Genetics service 23andMe launches study to better understand COVID-19

You're used to taking the genetic testing kits to learn about your ancestry but now the company 23andMe is working work willing clients to see if genetics plays a role in COVID-19. 

Anjali Shastri with 23andMe says the hope is to help scientists beat the virus. 

"On April 6 we launched a study to 23andMe customers who have consented to participate in research and asked them to complete a survey basically telling us about their experience with COVID-19. So we asked them whether they have been tested, whether they have been diagnosed or treated, and what type of symptoms they were having. We had a really great response," she said. 

About 700,000 people have signed up for the study in America, with 10,000 of them having been diagnosed and treated for the coronavirus. Questions about race, age, pre-existing health conditions were also covered in the study.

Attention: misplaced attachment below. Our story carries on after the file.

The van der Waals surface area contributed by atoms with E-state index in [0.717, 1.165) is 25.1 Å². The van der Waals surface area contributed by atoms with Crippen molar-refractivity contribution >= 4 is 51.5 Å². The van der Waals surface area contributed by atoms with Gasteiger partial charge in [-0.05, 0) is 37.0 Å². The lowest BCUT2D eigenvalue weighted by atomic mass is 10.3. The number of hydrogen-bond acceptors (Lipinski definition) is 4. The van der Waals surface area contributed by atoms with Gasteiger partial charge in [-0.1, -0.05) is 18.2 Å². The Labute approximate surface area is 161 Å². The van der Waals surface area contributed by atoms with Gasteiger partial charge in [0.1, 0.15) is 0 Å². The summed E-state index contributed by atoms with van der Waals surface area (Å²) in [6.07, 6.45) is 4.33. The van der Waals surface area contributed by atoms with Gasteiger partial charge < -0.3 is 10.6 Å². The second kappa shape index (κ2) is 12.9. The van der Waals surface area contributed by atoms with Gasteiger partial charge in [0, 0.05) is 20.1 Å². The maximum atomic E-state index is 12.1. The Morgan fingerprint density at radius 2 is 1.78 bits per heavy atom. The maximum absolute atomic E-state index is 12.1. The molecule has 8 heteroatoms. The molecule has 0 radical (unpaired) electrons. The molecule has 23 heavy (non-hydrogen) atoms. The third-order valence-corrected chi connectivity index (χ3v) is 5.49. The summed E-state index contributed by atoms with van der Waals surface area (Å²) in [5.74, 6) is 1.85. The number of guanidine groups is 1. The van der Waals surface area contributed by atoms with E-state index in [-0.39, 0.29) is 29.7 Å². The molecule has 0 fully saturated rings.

"What were the symptoms of people had? Did they have a dry cough? Did they have sneezing? Did they lose their sense of smell? So we really wanted to get a holistic view of all of the symptoms they may have had. We asked questions around hospitalization, what is hospitalized as a result?"

And then there were questions about how their family members fared and whether they practiced social distancing and other protocols. 

"Trying to really understand their experience with COVID-19 and so we're hoping to take all of that data and to be able to analyze that along with their genetics to see if maybe there is a contribution of genetics of who falls in one category or another in terms of severity."

They don't have an idea yet on a timeline of when the study will be completed as they're still in the gathering phase of data right now. But once they have more information they'll be presenting it to the scientific community.